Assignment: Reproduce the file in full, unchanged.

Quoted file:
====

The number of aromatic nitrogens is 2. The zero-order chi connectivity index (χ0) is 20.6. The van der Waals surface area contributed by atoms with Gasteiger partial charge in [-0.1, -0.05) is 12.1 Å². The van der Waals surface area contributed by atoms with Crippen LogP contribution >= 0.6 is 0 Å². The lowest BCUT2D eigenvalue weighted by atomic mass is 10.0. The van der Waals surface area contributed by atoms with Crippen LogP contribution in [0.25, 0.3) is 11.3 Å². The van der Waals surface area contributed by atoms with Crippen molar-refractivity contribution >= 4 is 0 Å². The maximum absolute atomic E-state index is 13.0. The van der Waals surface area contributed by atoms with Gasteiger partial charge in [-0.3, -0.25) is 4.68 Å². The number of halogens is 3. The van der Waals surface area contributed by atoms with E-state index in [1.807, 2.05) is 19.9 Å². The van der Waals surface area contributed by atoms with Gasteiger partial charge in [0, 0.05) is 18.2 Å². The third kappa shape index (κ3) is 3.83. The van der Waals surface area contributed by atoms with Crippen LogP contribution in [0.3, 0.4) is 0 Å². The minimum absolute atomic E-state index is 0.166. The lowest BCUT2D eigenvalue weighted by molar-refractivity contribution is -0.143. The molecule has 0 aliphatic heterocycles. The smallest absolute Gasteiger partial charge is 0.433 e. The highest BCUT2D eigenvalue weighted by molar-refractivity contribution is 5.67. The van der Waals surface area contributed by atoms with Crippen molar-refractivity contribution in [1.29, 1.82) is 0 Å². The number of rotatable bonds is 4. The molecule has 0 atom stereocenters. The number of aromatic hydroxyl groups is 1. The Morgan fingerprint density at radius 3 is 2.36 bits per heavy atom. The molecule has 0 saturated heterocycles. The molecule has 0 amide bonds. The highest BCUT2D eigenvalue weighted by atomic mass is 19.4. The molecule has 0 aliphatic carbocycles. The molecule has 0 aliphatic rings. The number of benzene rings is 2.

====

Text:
The number of aromatic nitrogens is 2. The zero-order chi connectivity index (χ0) is 20.6. The van der Waals surface area contributed by atoms with Gasteiger partial charge in [-0.1, -0.05) is 12.1 Å². The van der Waals surface area contributed by atoms with Crippen LogP contribution >= 0.6 is 0 Å². The lowest BCUT2D eigenvalue weighted by atomic mass is 10.0. The van der Waals surface area contributed by atoms with Crippen LogP contribution in [0.25, 0.3) is 11.3 Å². The van der Waals surface area contributed by atoms with Crippen molar-refractivity contribution >= 4 is 0 Å². The maximum absolute atomic E-state index is 13.0. The van der Waals surface area contributed by atoms with Gasteiger partial charge in [-0.3, -0.25) is 4.68 Å². The number of halogens is 3. The van der Waals surface area contributed by atoms with E-state index in [1.807, 2.05) is 19.9 Å². The van der Waals surface area contributed by atoms with Gasteiger partial charge in [0, 0.05) is 18.2 Å². The third kappa shape index (κ3) is 3.83. The van der Waals surface area contributed by atoms with Crippen LogP contribution in [0.3, 0.4) is 0 Å². The minimum absolute atomic E-state index is 0.166. The lowest BCUT2D eigenvalue weighted by molar-refractivity contribution is -0.143. The molecule has 0 aliphatic heterocycles. The smallest absolute Gasteiger partial charge is 0.433 e. The highest BCUT2D eigenvalue weighted by molar-refractivity contribution is 5.67. The van der Waals surface area contributed by atoms with Crippen molar-refractivity contribution in [1.29, 1.82) is 0 Å². The number of rotatable bonds is 4. The molecule has 0 atom stereocenters. The number of aromatic hydroxyl groups is 1. The Morgan fingerprint density at radius 3 is 2.36 bits per heavy atom. The molecule has 0 saturated heterocycles. The molecule has 0 amide bonds. The highest BCUT2D eigenvalue weighted by atomic mass is 19.4. The molecule has 0 aliphatic carbocycles. The molecule has 0 aliphatic rings. The number of benzene rings is 2.